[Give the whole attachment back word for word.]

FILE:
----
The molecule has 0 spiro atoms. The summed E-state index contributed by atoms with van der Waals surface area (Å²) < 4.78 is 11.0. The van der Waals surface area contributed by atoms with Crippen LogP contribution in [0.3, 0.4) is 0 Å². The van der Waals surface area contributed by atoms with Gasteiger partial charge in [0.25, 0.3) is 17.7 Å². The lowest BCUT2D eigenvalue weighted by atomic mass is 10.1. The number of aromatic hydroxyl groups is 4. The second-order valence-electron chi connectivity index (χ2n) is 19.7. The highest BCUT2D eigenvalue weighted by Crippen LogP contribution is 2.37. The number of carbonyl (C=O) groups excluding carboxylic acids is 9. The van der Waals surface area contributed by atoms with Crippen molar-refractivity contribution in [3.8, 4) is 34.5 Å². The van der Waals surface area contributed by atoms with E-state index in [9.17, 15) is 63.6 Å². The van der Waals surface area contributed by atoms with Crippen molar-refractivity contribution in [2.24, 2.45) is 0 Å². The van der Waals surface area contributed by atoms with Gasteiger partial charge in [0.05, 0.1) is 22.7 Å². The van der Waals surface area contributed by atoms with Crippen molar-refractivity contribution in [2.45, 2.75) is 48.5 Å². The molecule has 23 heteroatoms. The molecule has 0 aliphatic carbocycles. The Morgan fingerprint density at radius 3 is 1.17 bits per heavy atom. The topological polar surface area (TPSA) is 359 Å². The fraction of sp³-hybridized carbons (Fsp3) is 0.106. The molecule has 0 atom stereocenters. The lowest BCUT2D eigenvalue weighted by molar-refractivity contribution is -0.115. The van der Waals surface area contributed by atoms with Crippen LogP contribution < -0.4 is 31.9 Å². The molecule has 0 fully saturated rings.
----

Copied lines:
The molecule has 0 spiro atoms. The summed E-state index contributed by atoms with van der Waals surface area (Å²) < 4.78 is 11.0. The van der Waals surface area contributed by atoms with Crippen LogP contribution in [0.3, 0.4) is 0 Å². The van der Waals surface area contributed by atoms with Gasteiger partial charge in [0.25, 0.3) is 17.7 Å². The lowest BCUT2D eigenvalue weighted by atomic mass is 10.1. The number of aromatic hydroxyl groups is 4. The second-order valence-electron chi connectivity index (χ2n) is 19.7. The highest BCUT2D eigenvalue weighted by Crippen LogP contribution is 2.37. The number of carbonyl (C=O) groups excluding carboxylic acids is 9. The van der Waals surface area contributed by atoms with Crippen molar-refractivity contribution in [3.8, 4) is 34.5 Å². The van der Waals surface area contributed by atoms with E-state index in [9.17, 15) is 63.6 Å². The van der Waals surface area contributed by atoms with Crippen molar-refractivity contribution in [2.24, 2.45) is 0 Å². The van der Waals surface area contributed by atoms with Gasteiger partial charge in [0.05, 0.1) is 22.7 Å². The van der Waals surface area contributed by atoms with Crippen molar-refractivity contribution in [2.45, 2.75) is 48.5 Å². The molecule has 23 heteroatoms. The molecule has 0 aliphatic carbocycles. The Morgan fingerprint density at radius 3 is 1.17 bits per heavy atom. The topological polar surface area (TPSA) is 359 Å². The fraction of sp³-hybridized carbons (Fsp3) is 0.106. The molecule has 0 atom stereocenters. The lowest BCUT2D eigenvalue weighted by molar-refractivity contribution is -0.115. The van der Waals surface area contributed by atoms with Crippen LogP contribution < -0.4 is 31.9 Å². The molecule has 0 fully saturated rings.